MYRTLE BEACH, SC (WMBF) - With Hurricane Irene moving over the Atlantic Ocean and getting closer to the Carolina coast, it is too late to add or change most insurance policies. However, people can lay out a game plan that will help if they have to make a claim.
"You're stuck with what you have," explained Allstate insurance agent Maurice Stephens in Myrtle Beach.
He said that is the case with almost all insurance along the Carolina coast right now because Irene is now too much of a threat to the area.
Nonetheless, Stephens said you can make any future claims go more smoothly with just a little preparation. First, take photos or videos of the rooms in your home, so you can keep track of your valuables.
"If you have pictures you can go through or videos you can turn back on, you can always go through and make your inventory just by looking at those things," Stephens said.
Mark Ousley with restoration company Full Steam Ahead said taking photos of damage after it happens can help too.
"The more photos you have, the more detailed it is, the better you are to proceed with that claim and have a positive outcome," Ousley said.
Before the storm gets here it is also good to gather important documents that cannot be replaced like birth certificates or social security cards. It helps to have insurance policy documents, but if not having a copy should not be a problem because companies should have policies on file.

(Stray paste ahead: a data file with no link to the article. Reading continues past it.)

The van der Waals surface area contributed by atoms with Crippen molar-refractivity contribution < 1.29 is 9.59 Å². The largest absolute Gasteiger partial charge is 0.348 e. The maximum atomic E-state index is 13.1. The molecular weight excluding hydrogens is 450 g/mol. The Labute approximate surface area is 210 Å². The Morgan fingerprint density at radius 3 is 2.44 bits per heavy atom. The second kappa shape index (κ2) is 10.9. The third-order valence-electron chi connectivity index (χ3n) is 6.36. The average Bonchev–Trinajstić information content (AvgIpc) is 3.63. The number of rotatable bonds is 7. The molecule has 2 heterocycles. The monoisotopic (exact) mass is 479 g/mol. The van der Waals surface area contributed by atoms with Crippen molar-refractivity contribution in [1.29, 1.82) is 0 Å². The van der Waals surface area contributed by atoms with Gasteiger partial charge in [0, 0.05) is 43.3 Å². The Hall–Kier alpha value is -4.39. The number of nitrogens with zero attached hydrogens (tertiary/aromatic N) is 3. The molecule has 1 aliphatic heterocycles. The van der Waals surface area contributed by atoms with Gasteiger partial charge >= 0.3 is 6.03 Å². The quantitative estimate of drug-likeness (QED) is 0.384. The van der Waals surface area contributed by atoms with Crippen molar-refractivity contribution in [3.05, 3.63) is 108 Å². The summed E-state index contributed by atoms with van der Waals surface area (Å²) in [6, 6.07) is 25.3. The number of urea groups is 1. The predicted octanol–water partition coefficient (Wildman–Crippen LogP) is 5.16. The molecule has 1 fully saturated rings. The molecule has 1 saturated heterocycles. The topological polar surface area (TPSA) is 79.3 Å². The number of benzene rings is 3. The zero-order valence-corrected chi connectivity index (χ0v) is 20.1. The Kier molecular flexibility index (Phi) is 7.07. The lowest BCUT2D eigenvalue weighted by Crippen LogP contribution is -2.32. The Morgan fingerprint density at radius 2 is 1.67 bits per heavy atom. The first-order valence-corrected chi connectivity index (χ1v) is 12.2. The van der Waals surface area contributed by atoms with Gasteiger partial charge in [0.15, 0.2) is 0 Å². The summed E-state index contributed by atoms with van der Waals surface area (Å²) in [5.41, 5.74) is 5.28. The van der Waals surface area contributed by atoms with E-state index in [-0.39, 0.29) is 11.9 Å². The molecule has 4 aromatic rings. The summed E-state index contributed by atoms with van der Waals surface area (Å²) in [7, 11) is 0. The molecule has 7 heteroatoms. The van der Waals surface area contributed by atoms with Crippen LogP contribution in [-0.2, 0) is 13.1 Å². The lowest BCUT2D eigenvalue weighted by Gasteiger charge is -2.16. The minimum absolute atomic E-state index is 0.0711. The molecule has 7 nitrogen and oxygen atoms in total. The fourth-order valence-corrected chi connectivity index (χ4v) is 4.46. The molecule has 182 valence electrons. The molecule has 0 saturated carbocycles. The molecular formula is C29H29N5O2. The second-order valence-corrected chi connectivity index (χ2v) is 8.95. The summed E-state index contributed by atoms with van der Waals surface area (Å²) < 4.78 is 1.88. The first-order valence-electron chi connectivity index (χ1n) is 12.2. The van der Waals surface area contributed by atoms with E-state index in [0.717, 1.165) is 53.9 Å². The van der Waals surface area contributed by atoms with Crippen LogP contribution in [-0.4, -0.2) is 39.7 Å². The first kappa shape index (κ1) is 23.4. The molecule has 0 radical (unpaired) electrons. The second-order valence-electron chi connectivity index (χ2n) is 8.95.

"You have to determine what's important for you that's irreplaceable, that you can't put a dollar figure on," Stephens said. "Maybe that's the type of thing you take."
If property is damaged, both men agree it is important to prevent further damage if possible, even before making a claim.
"It's not necessary for the adjuster to be there to walk you through the process," Ousley said of preventative steps like putting a tarp over a leaking roof. "You can go ahead and do those things prior to the adjuster arriving."
Stephens said most insurance deductibles increase if damage comes from a named tropical system. So preventing more damage can keep out-of-pocket repair costs lower as well.